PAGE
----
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georgeob1
 
  1  
Reply Sun 30 Oct, 2005 11:22 pm
My impression of the so called peace movement is of a self-indulgent generation addicted to drugs and easy answers, but very adverse to constructive work or personal accountability. Not much there that looks admirable to me even in retrospect.

My most memorable direct contact with such advocates was when they dropped garbage and worse on the decks of our carriers sailing out of the Golden Gate for tours of duty in WestPac and the Gulf of Tonkin. They didn't appear so noble to us then.

I have memories of this, but nostalgia is not the word for them.
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edgarblythe
 
  1  
Reply Mon 31 Oct, 2005 05:48 am
They were a diverse mix of people. Just as I am sure you didn't create a massacer of innocent villagers over there like William Calley did, we didn't all do those things you accuse us of. We could go tit for tat over and over. My side did this; your side did that. In the end it proves only partisanship.
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georgeob1
 
  1  
Reply Mon 31 Oct, 2005 12:22 pm
I didn't accuse you or anyone of anything. I did observe the insulting banners hung from the Golden gate bridge and the offal and garbade dropped on us as we passed under., Happily their aim and windage corrections wasn't that good and much of the material missed us, but enough of it hit for us to know what it was.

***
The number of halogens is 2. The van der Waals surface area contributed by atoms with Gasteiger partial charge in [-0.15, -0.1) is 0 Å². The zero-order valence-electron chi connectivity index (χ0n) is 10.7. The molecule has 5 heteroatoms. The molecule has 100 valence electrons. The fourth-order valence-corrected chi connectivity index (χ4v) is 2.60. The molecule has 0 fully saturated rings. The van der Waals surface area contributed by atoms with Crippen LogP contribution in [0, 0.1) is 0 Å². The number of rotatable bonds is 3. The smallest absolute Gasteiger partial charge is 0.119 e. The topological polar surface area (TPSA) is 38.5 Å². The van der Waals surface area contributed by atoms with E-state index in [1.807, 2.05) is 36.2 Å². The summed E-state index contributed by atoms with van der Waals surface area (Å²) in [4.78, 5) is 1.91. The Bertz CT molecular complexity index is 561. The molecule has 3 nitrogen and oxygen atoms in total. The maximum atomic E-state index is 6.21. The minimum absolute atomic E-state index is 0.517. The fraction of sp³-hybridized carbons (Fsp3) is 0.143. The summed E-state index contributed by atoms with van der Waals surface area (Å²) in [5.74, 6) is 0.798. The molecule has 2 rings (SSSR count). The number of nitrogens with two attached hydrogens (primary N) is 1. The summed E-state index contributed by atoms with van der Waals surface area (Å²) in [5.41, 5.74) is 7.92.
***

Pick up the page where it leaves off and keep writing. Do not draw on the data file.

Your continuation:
War is indeed a terrible thing and one shouldn't indulge in it either lightlly or to feed the vanity of self-proclaimed intellectual strategists. However it was these people in the Democrat Kennedy and Johnson administrations who got us into this war. The sad fact was they lacked the wisdom and the balls to get us through it successfully, wasting many lives, American and Vietnamese in the process.

My strong impression was that the principal motivating factor on college campuses was the draft, and not any altruistic opposition to war. It was all very sophomoric and all quite futile. The only demonstrable result of our political loss to the North Vietnamese Communists and subsequent abandonment of the Government of South Vietnam, was the sacrifice of the Vietnamese people to a generation of poverty and tyranny under a very backward and oppressive regime. Apart from the PRK and Myanmar (Burma) also ruled by authoritarian regimes, Vietnam and Cambodia are the poorest and most backward nations in Asia. So much for the hugh-minded agrarian reformers that this misguided and pampered generation of self-indulgent Americans imagined were leading the opposition in Vietnam.